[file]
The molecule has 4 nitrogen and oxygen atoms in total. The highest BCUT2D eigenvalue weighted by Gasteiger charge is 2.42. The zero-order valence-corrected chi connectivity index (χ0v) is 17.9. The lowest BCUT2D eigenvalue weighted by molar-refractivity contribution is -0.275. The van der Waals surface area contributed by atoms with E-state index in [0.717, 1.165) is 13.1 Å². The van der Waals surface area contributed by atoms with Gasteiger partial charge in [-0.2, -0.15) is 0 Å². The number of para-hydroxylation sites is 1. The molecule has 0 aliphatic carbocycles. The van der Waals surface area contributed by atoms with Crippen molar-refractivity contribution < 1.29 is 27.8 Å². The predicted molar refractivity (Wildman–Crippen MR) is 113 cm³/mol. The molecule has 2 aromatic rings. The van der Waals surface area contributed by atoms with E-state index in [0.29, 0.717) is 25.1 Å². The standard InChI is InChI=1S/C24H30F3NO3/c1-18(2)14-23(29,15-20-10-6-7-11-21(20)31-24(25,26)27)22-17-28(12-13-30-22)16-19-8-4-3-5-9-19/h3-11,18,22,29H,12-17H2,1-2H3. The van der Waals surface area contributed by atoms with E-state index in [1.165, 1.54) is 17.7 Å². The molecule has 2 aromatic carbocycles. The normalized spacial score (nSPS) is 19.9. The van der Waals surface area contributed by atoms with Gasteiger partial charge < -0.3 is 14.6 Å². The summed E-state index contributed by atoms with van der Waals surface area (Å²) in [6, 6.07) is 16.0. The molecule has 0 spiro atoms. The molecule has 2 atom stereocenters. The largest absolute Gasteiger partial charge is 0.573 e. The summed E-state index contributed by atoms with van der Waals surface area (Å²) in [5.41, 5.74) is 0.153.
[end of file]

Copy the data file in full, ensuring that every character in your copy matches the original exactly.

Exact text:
The molecule has 4 nitrogen and oxygen atoms in total. The highest BCUT2D eigenvalue weighted by Gasteiger charge is 2.42. The zero-order valence-corrected chi connectivity index (χ0v) is 17.9. The lowest BCUT2D eigenvalue weighted by molar-refractivity contribution is -0.275. The van der Waals surface area contributed by atoms with E-state index in [0.717, 1.165) is 13.1 Å². The van der Waals surface area contributed by atoms with Gasteiger partial charge in [-0.2, -0.15) is 0 Å². The number of para-hydroxylation sites is 1. The molecule has 0 aliphatic carbocycles. The van der Waals surface area contributed by atoms with Crippen molar-refractivity contribution < 1.29 is 27.8 Å². The predicted molar refractivity (Wildman–Crippen MR) is 113 cm³/mol. The molecule has 2 aromatic rings. The van der Waals surface area contributed by atoms with E-state index in [0.29, 0.717) is 25.1 Å². The standard InChI is InChI=1S/C24H30F3NO3/c1-18(2)14-23(29,15-20-10-6-7-11-21(20)31-24(25,26)27)22-17-28(12-13-30-22)16-19-8-4-3-5-9-19/h3-11,18,22,29H,12-17H2,1-2H3. The van der Waals surface area contributed by atoms with E-state index in [1.165, 1.54) is 17.7 Å². The molecule has 2 aromatic carbocycles. The normalized spacial score (nSPS) is 19.9. The van der Waals surface area contributed by atoms with Gasteiger partial charge < -0.3 is 14.6 Å². The summed E-state index contributed by atoms with van der Waals surface area (Å²) in [6, 6.07) is 16.0. The molecule has 0 spiro atoms. The molecule has 2 atom stereocenters. The largest absolute Gasteiger partial charge is 0.573 e. The summed E-state index contributed by atoms with van der Waals surface area (Å²) in [5.41, 5.74) is 0.153.